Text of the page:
zimbabwe state of mind

Zimbabwe State of Mind - Day Three

MacDonald Lewanika and Tawanda Chimhiri are your typical Zimbabwean born-frees. Both of them came into life on the year that the country saw its liberation and ZANU-PF came to power. However so many years since the chimurenga currency was misappropriated I find both of them concerned with the level of democracy education amongst the youth of their country. I'm thinking maybe it's because these two guys are still youth themselves. However I let them know that I am truly impressed by Zimbabweans, not because I am in their country but even my South African Disapora Zims have been told about this by me. Zimbabwe will never be a colony again; I can assure you since it has the smartest people this side of the equator. South Africans are passive, have a sense of entitlement, are led by a president who never went to school and are today doing their best to discount the value of education byy allowing a herdboy to become our number one citizen.

Crisis in Zimbabwe Coalition's McDonald Lewanika
I pose it to McDonald that does he think his generation is smarter than that of Mugabe, Muzorewa, Nkomo, Banana etc? He says he does not think such comparison is fair since each generation is facing its own challenges and the world has moved since 1980. True, the world has gotten younger. He gives me a lecture about his country's liberation struggle. He says that not only were the fighters the only heroes of the struggle but people like his mother who cooked for the fighters contributed to that liberation. Napoleon Bonaparte once said that an army marches on its stomach. He protests that patronage should be dispensed based on with whom were you in a sandbagged trench. It irks him that the old generation which has abused the chimurenga credit card want young people like him to shut up because they are mere beneficiaries of the struggle and never tossed a grenade at a Rhodesian soldier.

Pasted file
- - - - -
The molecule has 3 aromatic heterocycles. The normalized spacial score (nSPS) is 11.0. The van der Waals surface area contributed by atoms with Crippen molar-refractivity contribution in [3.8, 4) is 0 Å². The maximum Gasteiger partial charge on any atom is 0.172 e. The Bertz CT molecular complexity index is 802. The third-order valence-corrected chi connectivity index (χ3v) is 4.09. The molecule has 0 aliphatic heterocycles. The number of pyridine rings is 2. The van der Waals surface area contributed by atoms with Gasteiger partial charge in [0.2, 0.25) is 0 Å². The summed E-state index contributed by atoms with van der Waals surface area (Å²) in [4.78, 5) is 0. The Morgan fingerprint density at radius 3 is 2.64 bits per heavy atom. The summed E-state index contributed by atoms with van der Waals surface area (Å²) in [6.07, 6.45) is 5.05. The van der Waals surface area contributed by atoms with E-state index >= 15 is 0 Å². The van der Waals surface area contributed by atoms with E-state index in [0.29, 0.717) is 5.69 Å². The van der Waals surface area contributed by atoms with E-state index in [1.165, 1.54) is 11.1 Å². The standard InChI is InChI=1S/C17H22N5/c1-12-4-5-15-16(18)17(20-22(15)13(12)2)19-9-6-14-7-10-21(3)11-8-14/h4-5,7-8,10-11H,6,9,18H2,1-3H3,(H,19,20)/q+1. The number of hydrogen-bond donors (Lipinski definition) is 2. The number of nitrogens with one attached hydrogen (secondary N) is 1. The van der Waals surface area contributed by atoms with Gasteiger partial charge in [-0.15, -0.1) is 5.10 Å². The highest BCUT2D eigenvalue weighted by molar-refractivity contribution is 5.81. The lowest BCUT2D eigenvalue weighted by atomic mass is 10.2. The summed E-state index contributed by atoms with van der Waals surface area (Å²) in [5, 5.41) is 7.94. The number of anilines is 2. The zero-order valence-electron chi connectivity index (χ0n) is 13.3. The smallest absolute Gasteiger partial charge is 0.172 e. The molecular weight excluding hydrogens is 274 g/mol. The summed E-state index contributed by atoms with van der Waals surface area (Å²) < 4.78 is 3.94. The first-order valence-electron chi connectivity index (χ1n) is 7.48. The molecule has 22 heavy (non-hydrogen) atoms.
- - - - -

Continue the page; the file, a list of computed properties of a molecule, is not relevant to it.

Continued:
McDonald is an articulate 33-years old Executive Director of Crisis in Zimbabwe - an organisation with a chapter in South Africa. I ask him what crisis is here in Zimbabwe and he thinks loud before addressing his response to me. He says the crisis is 'too many deficits and too many deficiencies'. There is  trust, honesty, responsibility etc deficits that need to be addressed. He believes they are not really going to be addressed by the same crop that has failed to do so in three decades. I'm looking at him and thinking 'this guy has never heard of the Damascus experience'. My source sounds very optimistic of the future regardless of allegations of attempts by the ruling elite to rig the elections by putting more hurdles infront of the generation that is most likely to outvote them.

One only needs to be ignorant not to remember how after the election that resulted in ZANU-PF losing the city council of Harare its response was Operation Murambadzvina (excuse my misspelling) which was reminiscent of the Boers' forced removals of Black families to uproot their ambitions and pave way for white occupancy of land. The next election was met with militias called the Green Berets who reportedly terrorised communities into voting for  a certain political entity. Now you see, the ruling elite here has always found a way of subcontracting violence.